Within your agency, encourage and train your sales force to use symmetric or asymmetric communication tactics, depending on cultural setting. Find low-stake situations in which to practice, such as sales training sessions. Take time out of your day to try out some role play sale pitches with a colleague. Practice on your own by recording yourself then reviewing and critiquing your pitch. Embrace feedback as you hone your movements.

As noted above, agencies within low-gesture cultures, such as the United States or Central Europe, should put emphasis on symmetrical arm postures, actions and functions. In high-gesture cultures, asymmetrical movements should be emphasized. Take the time to research the culture in which you are working to properly align your symmetrical and asymmetrical movements with your geographic location.

Conclusions

As you begin incorporating symmetrical and non-symmetrical gestures into your repertoire of sales routines, the attitude of your clients will be positively impacted. Positive attitudes among clients will ultimately result in more effective sales.

US firms spend on average $1,252 annually on an employee’s training and learning expenditures. Researchers and managers clearly understand that effective selling requires the salesperson’s ability to manage favorable impressions. Do not underestimate small changes of posture and movement that you can implement in order to improve customer perception at zero cost.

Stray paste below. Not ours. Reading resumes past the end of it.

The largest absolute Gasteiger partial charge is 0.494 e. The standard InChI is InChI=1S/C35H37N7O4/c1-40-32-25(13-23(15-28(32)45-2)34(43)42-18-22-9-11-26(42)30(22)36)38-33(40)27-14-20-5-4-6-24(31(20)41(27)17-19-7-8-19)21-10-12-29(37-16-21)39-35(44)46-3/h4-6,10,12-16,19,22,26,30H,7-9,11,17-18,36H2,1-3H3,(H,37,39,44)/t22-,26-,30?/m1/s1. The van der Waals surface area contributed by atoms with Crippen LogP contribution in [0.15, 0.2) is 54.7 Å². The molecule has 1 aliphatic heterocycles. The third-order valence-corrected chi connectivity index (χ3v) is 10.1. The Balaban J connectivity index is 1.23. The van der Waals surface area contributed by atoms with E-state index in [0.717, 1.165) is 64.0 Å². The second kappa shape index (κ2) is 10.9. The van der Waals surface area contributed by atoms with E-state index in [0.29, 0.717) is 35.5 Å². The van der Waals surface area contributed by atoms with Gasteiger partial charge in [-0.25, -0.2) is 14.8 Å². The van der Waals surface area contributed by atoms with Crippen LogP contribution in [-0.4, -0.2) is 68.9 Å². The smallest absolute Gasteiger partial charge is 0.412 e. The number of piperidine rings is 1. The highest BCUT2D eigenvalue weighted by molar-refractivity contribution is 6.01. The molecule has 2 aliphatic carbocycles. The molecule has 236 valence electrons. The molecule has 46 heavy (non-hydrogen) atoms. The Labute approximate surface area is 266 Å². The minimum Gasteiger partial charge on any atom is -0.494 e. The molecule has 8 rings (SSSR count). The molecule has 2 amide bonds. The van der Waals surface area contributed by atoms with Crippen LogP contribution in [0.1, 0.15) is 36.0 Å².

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Recommended Reading

Pauser, Sandra, Udo Wagner, and Claus Ebster (2018), “An Investigation of Salespeople’s Nonverbal Behaviors and Their Effect on Charismatic Appearance and Favorable Consumer Responses,” Journal of Personal Selling & Sales Management, 38(3), 344-369.

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Reference

  1. Pauser, Sandra, Udo Wagner, and Claus Ebster (2018), “An Investigation of Salespeople’s Nonverbal Behaviors and Their Effect on Charismatic Appearance and Favorable Consumer Responses,” Journal of Personal Selling & Sales Management, 38(3), 344-369.

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About the Authors

Sandra Pauser, PhD
Faculty of Business, Economics, and Statistics, University of Vienna, Chair of Marketing
Dr. Sandra Pauser (PhD – University of Vienna) wrote her doctoral dissertation in the area of personal selling, which was honored with the scientific award (EHI retail institute) and won the premier award at the KSMS doctoral dissertation competition. Besides focusing on personal selling and sales management, her research, published in international journals, concentrates on consumer behavior and advertising.

Udo Wagner, PhD
Faculty of Business, Economics, and Statistics, Chair of Marketing, University of Vienna
Dr. Udo Wagner’s (PhD – Technical University Vienna) is full professor of Marketing. His research achievements are reflected in more than 250 publications concentrating on marketing with an emphasis on marketing research, retailing and models of consumer behavior. Professor Wagner has published in renowned international journals such as the Journal of Marketing Research, Marketing Science, International Journal of Research in Marketing, European Journal of Operational Research, and OR Spectrum.

Claus Ebster, PhD
Faculty of Business, Economics, and Statistics, Chair of Marketing, University of Vienna
In addition to his teaching role, Dr. Claus Ebster (PhD – University of Vienna) is the president of Market Mentor, a consulting company specializing in marketing strategy, consumer research and store design. As a researcher, Claus has focused on studies related to store design, environmental psychology, merchandising and sales techniques, which he has published in international academic marketing journals.